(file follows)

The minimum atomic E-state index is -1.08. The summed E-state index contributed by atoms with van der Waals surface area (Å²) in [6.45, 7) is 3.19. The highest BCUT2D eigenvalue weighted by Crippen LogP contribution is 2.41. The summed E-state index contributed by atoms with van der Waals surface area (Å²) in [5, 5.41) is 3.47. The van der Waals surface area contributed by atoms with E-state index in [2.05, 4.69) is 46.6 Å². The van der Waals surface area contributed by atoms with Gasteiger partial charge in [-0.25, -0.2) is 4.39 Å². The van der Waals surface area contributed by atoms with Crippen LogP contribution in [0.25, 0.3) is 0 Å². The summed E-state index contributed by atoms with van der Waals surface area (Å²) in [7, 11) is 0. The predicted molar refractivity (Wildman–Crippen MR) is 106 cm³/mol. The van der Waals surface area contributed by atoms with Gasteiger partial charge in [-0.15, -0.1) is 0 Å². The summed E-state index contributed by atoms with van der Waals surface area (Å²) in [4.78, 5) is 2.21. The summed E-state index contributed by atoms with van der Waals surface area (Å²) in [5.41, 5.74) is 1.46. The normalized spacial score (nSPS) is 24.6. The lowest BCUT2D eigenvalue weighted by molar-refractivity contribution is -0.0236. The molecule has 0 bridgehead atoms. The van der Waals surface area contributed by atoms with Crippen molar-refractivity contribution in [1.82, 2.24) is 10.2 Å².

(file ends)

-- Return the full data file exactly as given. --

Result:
The minimum atomic E-state index is -1.08. The summed E-state index contributed by atoms with van der Waals surface area (Å²) in [6.45, 7) is 3.19. The highest BCUT2D eigenvalue weighted by Crippen LogP contribution is 2.41. The summed E-state index contributed by atoms with van der Waals surface area (Å²) in [5, 5.41) is 3.47. The van der Waals surface area contributed by atoms with E-state index in [2.05, 4.69) is 46.6 Å². The van der Waals surface area contributed by atoms with Gasteiger partial charge in [-0.25, -0.2) is 4.39 Å². The van der Waals surface area contributed by atoms with Crippen LogP contribution in [0.25, 0.3) is 0 Å². The summed E-state index contributed by atoms with van der Waals surface area (Å²) in [7, 11) is 0. The predicted molar refractivity (Wildman–Crippen MR) is 106 cm³/mol. The van der Waals surface area contributed by atoms with Gasteiger partial charge in [-0.15, -0.1) is 0 Å². The summed E-state index contributed by atoms with van der Waals surface area (Å²) in [4.78, 5) is 2.21. The summed E-state index contributed by atoms with van der Waals surface area (Å²) in [5.41, 5.74) is 1.46. The normalized spacial score (nSPS) is 24.6. The lowest BCUT2D eigenvalue weighted by molar-refractivity contribution is -0.0236. The molecule has 0 bridgehead atoms. The van der Waals surface area contributed by atoms with Crippen molar-refractivity contribution in [1.82, 2.24) is 10.2 Å².